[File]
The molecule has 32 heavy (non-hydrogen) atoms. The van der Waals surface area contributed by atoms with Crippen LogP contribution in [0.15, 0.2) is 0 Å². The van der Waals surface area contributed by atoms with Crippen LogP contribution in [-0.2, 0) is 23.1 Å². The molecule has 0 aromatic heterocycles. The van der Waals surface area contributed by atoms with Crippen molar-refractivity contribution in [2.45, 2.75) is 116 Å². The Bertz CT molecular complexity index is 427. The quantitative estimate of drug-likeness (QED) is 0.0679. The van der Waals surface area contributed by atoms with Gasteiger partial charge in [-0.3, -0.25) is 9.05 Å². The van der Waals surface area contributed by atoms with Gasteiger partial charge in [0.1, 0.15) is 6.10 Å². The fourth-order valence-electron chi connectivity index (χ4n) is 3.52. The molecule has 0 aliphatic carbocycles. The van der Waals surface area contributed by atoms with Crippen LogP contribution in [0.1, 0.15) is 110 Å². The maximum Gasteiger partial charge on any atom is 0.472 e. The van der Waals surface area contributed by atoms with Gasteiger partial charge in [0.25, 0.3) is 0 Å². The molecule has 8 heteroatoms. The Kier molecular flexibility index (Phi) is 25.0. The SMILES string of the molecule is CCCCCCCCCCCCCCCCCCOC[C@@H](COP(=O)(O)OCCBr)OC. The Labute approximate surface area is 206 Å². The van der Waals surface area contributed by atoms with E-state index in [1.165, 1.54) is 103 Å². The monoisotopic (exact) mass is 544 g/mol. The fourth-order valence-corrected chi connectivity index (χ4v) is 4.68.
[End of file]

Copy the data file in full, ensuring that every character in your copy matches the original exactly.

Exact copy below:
The molecule has 32 heavy (non-hydrogen) atoms. The van der Waals surface area contributed by atoms with Crippen LogP contribution in [0.15, 0.2) is 0 Å². The van der Waals surface area contributed by atoms with Crippen LogP contribution in [-0.2, 0) is 23.1 Å². The molecule has 0 aromatic heterocycles. The van der Waals surface area contributed by atoms with Crippen molar-refractivity contribution in [2.45, 2.75) is 116 Å². The Bertz CT molecular complexity index is 427. The quantitative estimate of drug-likeness (QED) is 0.0679. The van der Waals surface area contributed by atoms with Gasteiger partial charge in [-0.3, -0.25) is 9.05 Å². The van der Waals surface area contributed by atoms with Gasteiger partial charge in [0.1, 0.15) is 6.10 Å². The fourth-order valence-electron chi connectivity index (χ4n) is 3.52. The molecule has 0 aliphatic carbocycles. The van der Waals surface area contributed by atoms with Crippen LogP contribution in [0.1, 0.15) is 110 Å². The maximum Gasteiger partial charge on any atom is 0.472 e. The van der Waals surface area contributed by atoms with Gasteiger partial charge in [0.25, 0.3) is 0 Å². The molecule has 8 heteroatoms. The Kier molecular flexibility index (Phi) is 25.0. The SMILES string of the molecule is CCCCCCCCCCCCCCCCCCOC[C@@H](COP(=O)(O)OCCBr)OC. The Labute approximate surface area is 206 Å². The van der Waals surface area contributed by atoms with E-state index in [1.165, 1.54) is 103 Å². The monoisotopic (exact) mass is 544 g/mol. The fourth-order valence-corrected chi connectivity index (χ4v) is 4.68.